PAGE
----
Eventually, only five women remained: Gloria Cuevas, Julieta Maria Miller, Maria Ester Pineda, Danell Marie Riojas, and Guadalupe Temiquel. On April 9, 1990, the University of Iowa Panhellenic Council officially recognized the organization as a sorority. Sigma Lambda Gamma celebrates this as their founding date. The five women became known as the Five Founding Mothers. The first inductees to the sorority in the spring 1991 term helped with the first wave of expansion to the University of Michigan, Iowa State University and the University of Illinois Urbana-Champaign. They expanded outside of the Midwest with the chartering of chapters at the University of South Florida in Tampa, Florida; California State University-Dominguez Hills in Carson, California; and the University of Texas at Austin at Austin, Texas.
A national headquarter was established at 900 West Penn Street, North Liberty, Iowa. They later move to their current address at 1295 Jordan St., Suite 3, P.O. Box 395 North Liberty, IA 52317. Along with housing national records and staff, it is also home to the sorority's national biannual publication, La Mensajera. The Omega Chapter was later established to recognize and pay respect to deceased sisters.
Development of national programming and "Drive to 25": 2000–presentEdit
As the sorority grew, Sigma Lambda Gamma's membership became more multicultural. In acknowledging this, the organization, which was a part of the National Association of Latino Fraternal Organizations from January 2001 to May 2010, left due to a desire for autonomy and due to their increasing multicultural membership. The sorority celebrated their 100th and 101st chapter simultaneously with the addition of the Theta Delta chapter at Columbia University and the Iota Delta chapter at Millikin University in 2010, having expanding to more than 100 chapters in 20 years.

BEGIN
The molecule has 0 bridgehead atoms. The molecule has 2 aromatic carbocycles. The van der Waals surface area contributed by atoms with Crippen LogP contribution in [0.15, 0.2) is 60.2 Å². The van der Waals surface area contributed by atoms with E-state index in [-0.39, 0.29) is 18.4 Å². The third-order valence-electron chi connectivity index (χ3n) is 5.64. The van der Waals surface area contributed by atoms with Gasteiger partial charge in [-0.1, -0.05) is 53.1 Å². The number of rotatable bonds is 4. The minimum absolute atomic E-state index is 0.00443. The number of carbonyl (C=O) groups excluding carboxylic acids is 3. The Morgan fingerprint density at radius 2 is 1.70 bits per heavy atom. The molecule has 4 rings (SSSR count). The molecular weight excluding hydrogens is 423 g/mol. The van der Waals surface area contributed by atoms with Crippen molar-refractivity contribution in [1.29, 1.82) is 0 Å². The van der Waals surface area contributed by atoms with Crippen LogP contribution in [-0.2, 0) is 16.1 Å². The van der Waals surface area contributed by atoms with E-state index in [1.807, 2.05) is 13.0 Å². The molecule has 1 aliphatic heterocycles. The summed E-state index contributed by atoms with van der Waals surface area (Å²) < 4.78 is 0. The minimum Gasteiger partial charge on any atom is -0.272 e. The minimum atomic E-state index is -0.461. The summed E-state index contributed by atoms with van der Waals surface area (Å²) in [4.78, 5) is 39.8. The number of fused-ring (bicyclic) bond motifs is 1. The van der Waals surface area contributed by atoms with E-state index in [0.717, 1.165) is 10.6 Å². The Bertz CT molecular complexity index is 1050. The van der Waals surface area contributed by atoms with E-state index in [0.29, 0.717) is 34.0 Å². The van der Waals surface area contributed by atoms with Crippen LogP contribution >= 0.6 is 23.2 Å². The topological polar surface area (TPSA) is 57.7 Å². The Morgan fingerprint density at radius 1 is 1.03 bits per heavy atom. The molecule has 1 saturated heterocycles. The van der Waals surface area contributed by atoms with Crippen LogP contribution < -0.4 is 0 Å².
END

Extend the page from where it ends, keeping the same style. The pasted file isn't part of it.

While chapters have always organized local programmings on their respective campuses, Sigma Lambda Gamma created the Education Foundation, where national programs were birthed. The Young Women’s Leadership program was designed to promote confidence and leadership skills for middle-school aged girls. In encouraging their members to grow and assess themselves, they started the Emotional Intelligence education program. Scholarships were also added to support members in higher education.